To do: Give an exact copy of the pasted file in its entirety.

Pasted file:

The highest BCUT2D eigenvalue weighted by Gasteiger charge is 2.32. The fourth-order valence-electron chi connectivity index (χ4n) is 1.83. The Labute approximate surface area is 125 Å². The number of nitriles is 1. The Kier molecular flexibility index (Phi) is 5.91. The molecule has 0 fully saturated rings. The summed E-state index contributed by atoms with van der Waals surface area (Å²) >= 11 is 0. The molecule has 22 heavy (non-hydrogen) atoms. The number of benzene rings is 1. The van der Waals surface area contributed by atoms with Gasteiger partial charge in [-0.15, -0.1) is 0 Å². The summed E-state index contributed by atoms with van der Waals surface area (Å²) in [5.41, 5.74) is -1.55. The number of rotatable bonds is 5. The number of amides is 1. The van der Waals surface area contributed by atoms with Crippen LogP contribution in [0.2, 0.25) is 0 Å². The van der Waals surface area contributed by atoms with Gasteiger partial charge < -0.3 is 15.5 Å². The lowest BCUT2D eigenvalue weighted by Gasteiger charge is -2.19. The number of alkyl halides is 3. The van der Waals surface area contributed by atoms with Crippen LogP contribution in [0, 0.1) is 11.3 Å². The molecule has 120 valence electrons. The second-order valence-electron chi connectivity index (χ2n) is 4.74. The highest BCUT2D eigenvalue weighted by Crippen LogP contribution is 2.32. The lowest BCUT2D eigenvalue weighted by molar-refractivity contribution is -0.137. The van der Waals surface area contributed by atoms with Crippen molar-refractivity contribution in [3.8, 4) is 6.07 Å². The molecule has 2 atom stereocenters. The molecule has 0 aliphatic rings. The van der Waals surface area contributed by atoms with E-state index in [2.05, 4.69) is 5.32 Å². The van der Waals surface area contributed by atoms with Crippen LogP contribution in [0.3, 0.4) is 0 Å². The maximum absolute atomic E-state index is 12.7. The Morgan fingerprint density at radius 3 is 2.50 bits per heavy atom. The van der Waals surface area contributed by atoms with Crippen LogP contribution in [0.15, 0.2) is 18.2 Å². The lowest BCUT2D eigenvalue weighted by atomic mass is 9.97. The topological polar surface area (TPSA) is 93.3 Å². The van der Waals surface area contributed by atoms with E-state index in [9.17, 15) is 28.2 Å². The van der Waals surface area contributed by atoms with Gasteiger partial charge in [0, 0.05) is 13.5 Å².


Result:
The highest BCUT2D eigenvalue weighted by Gasteiger charge is 2.32. The fourth-order valence-electron chi connectivity index (χ4n) is 1.83. The Labute approximate surface area is 125 Å². The number of nitriles is 1. The Kier molecular flexibility index (Phi) is 5.91. The molecule has 0 fully saturated rings. The summed E-state index contributed by atoms with van der Waals surface area (Å²) >= 11 is 0. The molecule has 22 heavy (non-hydrogen) atoms. The number of benzene rings is 1. The van der Waals surface area contributed by atoms with Gasteiger partial charge in [-0.15, -0.1) is 0 Å². The summed E-state index contributed by atoms with van der Waals surface area (Å²) in [5.41, 5.74) is -1.55. The number of rotatable bonds is 5. The number of amides is 1. The van der Waals surface area contributed by atoms with Crippen LogP contribution in [0.2, 0.25) is 0 Å². The van der Waals surface area contributed by atoms with Gasteiger partial charge < -0.3 is 15.5 Å². The lowest BCUT2D eigenvalue weighted by Gasteiger charge is -2.19. The number of alkyl halides is 3. The van der Waals surface area contributed by atoms with Crippen LogP contribution in [0, 0.1) is 11.3 Å². The molecule has 120 valence electrons. The second-order valence-electron chi connectivity index (χ2n) is 4.74. The highest BCUT2D eigenvalue weighted by Crippen LogP contribution is 2.32. The lowest BCUT2D eigenvalue weighted by molar-refractivity contribution is -0.137. The van der Waals surface area contributed by atoms with Crippen molar-refractivity contribution in [3.8, 4) is 6.07 Å². The molecule has 2 atom stereocenters. The molecule has 0 aliphatic rings. The van der Waals surface area contributed by atoms with E-state index in [2.05, 4.69) is 5.32 Å². The van der Waals surface area contributed by atoms with Crippen LogP contribution in [0.3, 0.4) is 0 Å². The maximum absolute atomic E-state index is 12.7. The Morgan fingerprint density at radius 3 is 2.50 bits per heavy atom. The van der Waals surface area contributed by atoms with Crippen LogP contribution in [0.15, 0.2) is 18.2 Å². The lowest BCUT2D eigenvalue weighted by atomic mass is 9.97. The topological polar surface area (TPSA) is 93.3 Å². The van der Waals surface area contributed by atoms with E-state index in [9.17, 15) is 28.2 Å². The van der Waals surface area contributed by atoms with Gasteiger partial charge in [0, 0.05) is 13.5 Å².